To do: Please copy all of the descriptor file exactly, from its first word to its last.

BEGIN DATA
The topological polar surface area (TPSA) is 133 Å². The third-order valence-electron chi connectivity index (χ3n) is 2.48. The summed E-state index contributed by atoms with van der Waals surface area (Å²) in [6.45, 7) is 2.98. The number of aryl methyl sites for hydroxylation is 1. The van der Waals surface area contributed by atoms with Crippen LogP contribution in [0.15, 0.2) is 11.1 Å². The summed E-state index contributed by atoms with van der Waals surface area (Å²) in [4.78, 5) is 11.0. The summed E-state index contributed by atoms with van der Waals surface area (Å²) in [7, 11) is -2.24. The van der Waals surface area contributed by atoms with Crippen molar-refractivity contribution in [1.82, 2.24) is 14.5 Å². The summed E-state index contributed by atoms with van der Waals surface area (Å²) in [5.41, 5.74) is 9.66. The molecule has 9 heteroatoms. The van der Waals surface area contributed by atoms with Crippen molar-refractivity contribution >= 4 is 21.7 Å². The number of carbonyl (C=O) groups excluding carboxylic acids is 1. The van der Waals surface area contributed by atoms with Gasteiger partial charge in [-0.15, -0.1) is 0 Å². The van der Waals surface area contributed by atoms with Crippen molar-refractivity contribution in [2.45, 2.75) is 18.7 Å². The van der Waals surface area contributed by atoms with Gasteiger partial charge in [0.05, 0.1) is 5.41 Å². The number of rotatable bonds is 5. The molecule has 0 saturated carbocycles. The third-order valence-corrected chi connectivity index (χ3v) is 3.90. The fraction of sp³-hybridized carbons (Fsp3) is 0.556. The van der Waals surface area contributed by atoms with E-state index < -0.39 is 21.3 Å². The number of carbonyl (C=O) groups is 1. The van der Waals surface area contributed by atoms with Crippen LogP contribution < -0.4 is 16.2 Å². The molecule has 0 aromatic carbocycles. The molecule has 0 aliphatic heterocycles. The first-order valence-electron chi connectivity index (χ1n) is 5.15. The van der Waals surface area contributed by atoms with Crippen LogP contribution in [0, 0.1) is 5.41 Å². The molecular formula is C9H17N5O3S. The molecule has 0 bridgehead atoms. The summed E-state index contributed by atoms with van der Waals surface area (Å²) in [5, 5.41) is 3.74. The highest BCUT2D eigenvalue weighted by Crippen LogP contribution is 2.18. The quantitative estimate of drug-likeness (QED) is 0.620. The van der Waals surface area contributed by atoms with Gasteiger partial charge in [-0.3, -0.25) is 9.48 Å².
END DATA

The topological polar surface area (TPSA) is 133 Å². The third-order valence-electron chi connectivity index (χ3n) is 2.48. The summed E-state index contributed by atoms with van der Waals surface area (Å²) in [6.45, 7) is 2.98. The number of aryl methyl sites for hydroxylation is 1. The van der Waals surface area contributed by atoms with Crippen LogP contribution in [0.15, 0.2) is 11.1 Å². The summed E-state index contributed by atoms with van der Waals surface area (Å²) in [4.78, 5) is 11.0. The summed E-state index contributed by atoms with van der Waals surface area (Å²) in [7, 11) is -2.24. The van der Waals surface area contributed by atoms with Crippen molar-refractivity contribution in [1.82, 2.24) is 14.5 Å². The summed E-state index contributed by atoms with van der Waals surface area (Å²) in [5.41, 5.74) is 9.66. The molecule has 9 heteroatoms. The van der Waals surface area contributed by atoms with Crippen molar-refractivity contribution >= 4 is 21.7 Å². The number of carbonyl (C=O) groups excluding carboxylic acids is 1. The van der Waals surface area contributed by atoms with Gasteiger partial charge in [-0.15, -0.1) is 0 Å². The van der Waals surface area contributed by atoms with Crippen molar-refractivity contribution in [2.45, 2.75) is 18.7 Å². The van der Waals surface area contributed by atoms with Gasteiger partial charge in [0.05, 0.1) is 5.41 Å². The number of rotatable bonds is 5. The molecule has 0 saturated carbocycles. The third-order valence-corrected chi connectivity index (χ3v) is 3.90. The fraction of sp³-hybridized carbons (Fsp3) is 0.556. The van der Waals surface area contributed by atoms with E-state index < -0.39 is 21.3 Å². The number of carbonyl (C=O) groups is 1. The van der Waals surface area contributed by atoms with Crippen LogP contribution < -0.4 is 16.2 Å². The molecule has 0 aromatic carbocycles. The molecule has 0 aliphatic heterocycles. The first-order valence-electron chi connectivity index (χ1n) is 5.15. The van der Waals surface area contributed by atoms with Crippen LogP contribution in [0, 0.1) is 5.41 Å². The molecular formula is C9H17N5O3S. The molecule has 0 bridgehead atoms. The summed E-state index contributed by atoms with van der Waals surface area (Å²) in [5, 5.41) is 3.74. The highest BCUT2D eigenvalue weighted by Crippen LogP contribution is 2.18. The quantitative estimate of drug-likeness (QED) is 0.620. The van der Waals surface area contributed by atoms with Gasteiger partial charge in [-0.3, -0.25) is 9.48 Å².